Rachell Hofstetter always wants to do more. With four million subscribers on YouTube, the streamer known as Valkyrae has become one of the top women creators in gaming since she started back in 2015. Viewers can’t get enough of her bubbly personality and quirky antics, devouring her streams as she trash-talks in Valorant or discovers the imposter in Among Us. Her online popularity has already brought her plenty of opportunities—she co-owns the esports team 100 Thieves, appeared in charity dodgeball games with Twitch’s president, posed for photoshoots with K-Pop stars has appeared in multiple Bella Poarch music videos, and co-hosted the 2023 Streamer Awards. And she still wants to keep pushing herself out of her comfort zone.
So when Apple reached out looking for a “female gamer” for its movie The Family Plan, she jumped at the opportunity. “I don’t know what it was about me, but they thought I was perfect for the role,” Hofstetter tells Kotaku. “They just found me and I had to take the opportunity. I got lucky.”
The Family Plan stars Mark Wahlberg as a suburban dad with a secret—he’s a retired spy and his old work buddies are out to get him. So, naturally, he takes his wife, boy-crazy daughter, and Valorant-playing son on a road trip to Las Vegas. Turns out, the son (Van Crosby) is a streaming protege who helps Hofstetter’s character win a tournament to prove to his dad that gaming is a worthwhile hobby.
Filming that tournament scene was difficult for Hofstetter, who initially felt that her skills as a streamer didn’t transfer over to the movie cameras, where dozens of onlookers could scrutinize her every move. Normally, she’s alone in her aesthetically lit room with headphones firmly planted on her head. But on set, she found it difficult to “keep eye contact” because she felt “shy and nervous.”
Eventually, she realized that if these actors and actresses never “touched a game in their life and they’re pretending to be professional gamers,” then she could fake it too. Thankfully, she didn’t know at the time that Crosby already had quite a lot of experience with Valorant. (He tells Kotaku that he plays the game “every day with his friends” so had that “experience to bring into the character.”)
As influencers have grown in cultural prominence, we’re seeing more of them pop in these kinds of cameos, like Tyler “Ninja” Blevins and Seán “JackSepticEye” McLoughlin in Free Guy, Kai Cenat in Good Burger 2, and Matthew “MatPat” Patrick in Five Nights at Freddy’s. Hofstetter says that’s because online creators establish a close bond with their fans that’s difficult for athletes, musicians, or actors to replicate.
“People feel like they know us because we’re streaming every single day. It’s live. It’s not edited,” she explains. “You can’t act on a stream every day, so I feel like they’re recognizing the value of streamers in that way.”
But the streaming life wasn’t always quite so glamorous for Hoffstetter. “I would work at GameStop and then go home and stream for nine hours, and that was just my routine for a couple of years,” she explains. “And then it turned into just streaming. And then, I started to feel pain in my legs, I started to feel back pain, and I was starting to feel unhealthy. And also, really quiet and lonely. Even though I was making a lot of friends online.”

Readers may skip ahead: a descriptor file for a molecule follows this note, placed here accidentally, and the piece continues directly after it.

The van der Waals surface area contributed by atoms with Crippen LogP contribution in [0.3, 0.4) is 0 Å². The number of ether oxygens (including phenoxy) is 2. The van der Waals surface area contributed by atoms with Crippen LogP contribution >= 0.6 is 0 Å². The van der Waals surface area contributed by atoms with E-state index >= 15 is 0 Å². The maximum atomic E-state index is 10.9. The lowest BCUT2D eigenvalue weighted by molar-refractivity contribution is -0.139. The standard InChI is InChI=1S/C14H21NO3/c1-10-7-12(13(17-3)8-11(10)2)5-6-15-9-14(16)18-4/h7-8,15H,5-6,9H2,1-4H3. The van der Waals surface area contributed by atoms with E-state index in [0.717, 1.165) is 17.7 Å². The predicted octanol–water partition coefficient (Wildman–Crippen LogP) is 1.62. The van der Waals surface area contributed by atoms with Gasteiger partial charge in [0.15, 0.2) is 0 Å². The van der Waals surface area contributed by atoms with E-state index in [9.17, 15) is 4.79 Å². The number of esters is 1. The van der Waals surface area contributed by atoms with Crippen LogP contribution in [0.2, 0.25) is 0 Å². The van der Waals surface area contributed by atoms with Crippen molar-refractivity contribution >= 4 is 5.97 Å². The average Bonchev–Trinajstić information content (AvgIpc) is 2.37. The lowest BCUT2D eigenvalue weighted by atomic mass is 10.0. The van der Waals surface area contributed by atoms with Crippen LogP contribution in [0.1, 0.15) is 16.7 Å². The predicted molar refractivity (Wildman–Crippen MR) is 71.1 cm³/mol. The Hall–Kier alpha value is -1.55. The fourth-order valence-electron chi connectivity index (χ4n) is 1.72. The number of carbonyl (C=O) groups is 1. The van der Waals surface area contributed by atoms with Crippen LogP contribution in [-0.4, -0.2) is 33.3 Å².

Over time, the boundaries between Hofstetter’s online and real-world life began to blur. “I talked about everything, whether it was family issues, my parents getting a divorce, my dad passing away,” she explains. In 2016, she started dating streamer Michael “Sonii” Sherman and brought her audience along for the relationship until they broke up in 2021. The aftermath of their split marked a turning point for Hofstetter.
“I had public relationships and when those failed, I recognized that people online were saying things that aren’t accurate, or they’re spreading misinformation,” she says. “They’re taking things that I’ve said differently. And I’ve recognized over the years that I can’t just be an open book like that.”
Hofstetter is more cautious now about what she shares and how she shares it. (I was told before the interview by her representation that I couldn’t ask about how her esports organization laid off 20 percent of its staff in November, or her controversial blue-light skincare line.)
That makes her something of an exception among online creators, where creating an overblown and exaggerated persona is the norm. But Hofstetter says she can’t approach streaming that way. “If you’re faking it, people can tell if you’re doing it for money,” she adds. When she screams in a game of Lethal Company because a monster is coming to get her or she wins a tight match in Valorant, those squeals are exactly what she’d do if her stream was offline.
When you’re in front of a camera for dozens of hours a week, who you are is going to leak through eventually. Hofstetter says accepting this inevitability is key to success.
“The advice I give to a lot of people that are striving to become a streamer or a YouTuber is that you can’t act,” Hofstetter said. “It would be too exhausting. It would be impossible. Also, people can tell.”
Hofstetter’s next mountain to climb? She wants to be in a horror movie. “I’m just so good at screaming,” she says. “That’s all I do on stream is just scream when I’m getting killed in a game.”
“Maybe I’ll get acting classes,” she adds with a laugh.